Boom!  And we're back to the early 1920s with the Nacio Herb Brown-George Gershwin medley When Buddha Smiles ("introducing" George's Drifting Along with the Tide), The One I Love Belongs to Somebody Else, and the twelve-incher My Wonder Girl-Coral Sea by Paul's "Ambassador" Orchestra, 1920.

Then, two more Grofe charts--the corny but fun Roses of Yesterday, and Rudolf Friml's highly famous Rose-Marie.  Back to 1935, with the King's Men singing the comical chorus to Cole Porter's Me and Marie, a German-style waltz which sounds like a warmup for Lawrence Welk's TV show.

To the Whiteman...

DOWNLOAD: Paul Whiteman, Part 7 (1920-1934)

Beach Boy (A: Adolph Deutsch)--Vocal, Bob Lawrence, 1934.

Ukulele Lady (A: Grofe)--Vocal by Southern Fall Colored Quartet, 1925

Learn to Smile (A: Grofe)--1921

My Road--1924

If I Can't Get the Sweetie I Want--1923



Your Land and My Land (A: Grofe)--Vocal by Jack Fulton, Charles Gaylord, Austin Young, 1927

Love Has a Way (A: Grofe)--1924

I'll See You in My Dreams (A: Grofe)--1924

Blue Night (A: Tom Satterfield)--1928 (Columbia 1553-D)

You Won't Be Sorry--1922

Just Once Again (A: Grofe)--Vocal by Austin Young, 1927

Sylvia (A: Roy Bargy)--Vocal by Jack Fulton, 1931

When Buddha Smiles--Medley--1921 (HMV B 1332, U.K.)

The One I Love Belongs to Somebody Else--1924

My Wonder Girl--Coral Sea--1920

Roses of Yesterday (A: Grofe)--Vocal by Austin Young, 1928 (Columbia 1553-D)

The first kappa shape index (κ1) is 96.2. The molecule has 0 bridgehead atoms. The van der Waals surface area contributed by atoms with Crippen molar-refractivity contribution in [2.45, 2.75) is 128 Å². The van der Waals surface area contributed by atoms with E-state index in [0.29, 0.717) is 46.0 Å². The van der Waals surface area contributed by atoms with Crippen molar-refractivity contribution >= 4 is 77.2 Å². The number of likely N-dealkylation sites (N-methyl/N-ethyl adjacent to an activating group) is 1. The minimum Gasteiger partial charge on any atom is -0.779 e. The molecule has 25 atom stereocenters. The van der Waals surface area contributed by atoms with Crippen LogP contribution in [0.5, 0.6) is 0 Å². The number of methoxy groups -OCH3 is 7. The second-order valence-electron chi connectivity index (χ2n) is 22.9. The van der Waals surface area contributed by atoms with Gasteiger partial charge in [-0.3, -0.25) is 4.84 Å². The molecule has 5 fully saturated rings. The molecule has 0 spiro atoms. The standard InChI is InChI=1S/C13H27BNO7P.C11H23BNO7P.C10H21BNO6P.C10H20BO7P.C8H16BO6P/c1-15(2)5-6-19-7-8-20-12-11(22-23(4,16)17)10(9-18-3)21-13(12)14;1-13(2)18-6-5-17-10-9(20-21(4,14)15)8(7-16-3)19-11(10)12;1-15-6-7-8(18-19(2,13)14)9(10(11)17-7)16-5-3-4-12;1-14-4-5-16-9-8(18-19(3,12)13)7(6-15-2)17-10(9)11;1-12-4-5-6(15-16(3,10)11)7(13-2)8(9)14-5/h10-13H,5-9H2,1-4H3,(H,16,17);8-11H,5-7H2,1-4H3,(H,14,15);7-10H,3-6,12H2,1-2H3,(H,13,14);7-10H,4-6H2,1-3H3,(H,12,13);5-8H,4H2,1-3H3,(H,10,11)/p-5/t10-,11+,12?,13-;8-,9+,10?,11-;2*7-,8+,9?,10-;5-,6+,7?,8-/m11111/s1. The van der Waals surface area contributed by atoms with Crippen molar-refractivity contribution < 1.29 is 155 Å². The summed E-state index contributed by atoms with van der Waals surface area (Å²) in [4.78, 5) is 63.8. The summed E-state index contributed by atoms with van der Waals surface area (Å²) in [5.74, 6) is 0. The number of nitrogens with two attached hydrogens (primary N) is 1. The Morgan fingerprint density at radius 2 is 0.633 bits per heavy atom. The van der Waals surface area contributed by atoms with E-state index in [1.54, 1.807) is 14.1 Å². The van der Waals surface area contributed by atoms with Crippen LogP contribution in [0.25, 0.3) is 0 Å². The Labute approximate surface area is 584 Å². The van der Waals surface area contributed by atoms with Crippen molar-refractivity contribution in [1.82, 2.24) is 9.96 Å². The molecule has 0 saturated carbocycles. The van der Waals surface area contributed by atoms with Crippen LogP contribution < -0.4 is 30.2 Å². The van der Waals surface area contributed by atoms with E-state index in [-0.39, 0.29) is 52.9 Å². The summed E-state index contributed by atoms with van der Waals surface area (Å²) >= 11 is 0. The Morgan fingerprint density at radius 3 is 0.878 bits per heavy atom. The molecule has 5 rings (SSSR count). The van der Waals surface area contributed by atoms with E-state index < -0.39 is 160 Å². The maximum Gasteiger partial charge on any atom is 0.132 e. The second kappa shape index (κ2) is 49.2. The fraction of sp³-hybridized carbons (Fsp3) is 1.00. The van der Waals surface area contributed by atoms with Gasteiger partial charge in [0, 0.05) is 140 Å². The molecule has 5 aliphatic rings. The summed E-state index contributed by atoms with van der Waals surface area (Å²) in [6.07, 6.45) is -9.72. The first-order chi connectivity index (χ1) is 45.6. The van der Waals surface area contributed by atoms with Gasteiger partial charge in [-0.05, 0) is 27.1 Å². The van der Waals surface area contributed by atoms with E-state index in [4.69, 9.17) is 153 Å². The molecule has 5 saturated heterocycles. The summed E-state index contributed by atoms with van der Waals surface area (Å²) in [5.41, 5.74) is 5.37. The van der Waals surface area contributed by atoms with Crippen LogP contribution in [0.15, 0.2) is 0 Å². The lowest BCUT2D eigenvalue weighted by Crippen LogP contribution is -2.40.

Rose-Marie (A: Grofe)--1924

Me and Marie--Waltz (Porter)--Vocal by The King's Men, 1935.


Saturday, July 16, 2022

Back at the blog: Paul Whiteman and "Television Moon"!


I just revived all six of my Paul Whiteman posts from 2018 and 2019.  They've been residing too long in the Zippyshare "File has expired" zone, and I lucked out and found the original zips on CD-R (they were missing from my hard drive).  So, one by one, I resurrected Pts. 1-6, all featuring fabulous Whiteman 78s from 1920-1930s, and all restored by me from my collection.  Here are the post links (the posts, in turn, contain the zipfile links, of course):

Part One

Part Two

Part Three

Part Four

Part Five

Part Six

Meanwhile, a Part Seven and Part Eight had been planned, but for some reason I stopped after the sixth installment.  Not sure why.  The tracks have been sitting in the PW folder for three years (!), and I'll need to get those on the blog, once I've traded off a sufficient number to even out the two playlists.  The excellent Paul Whiteman subgroup The Virginians are liberally featured in Pts. 7 and 8.

I also revived my 2017 Television Moon post ("Music to Perk up Your Day"), and Television Moon is something which has to be experienced--it cannot be explained.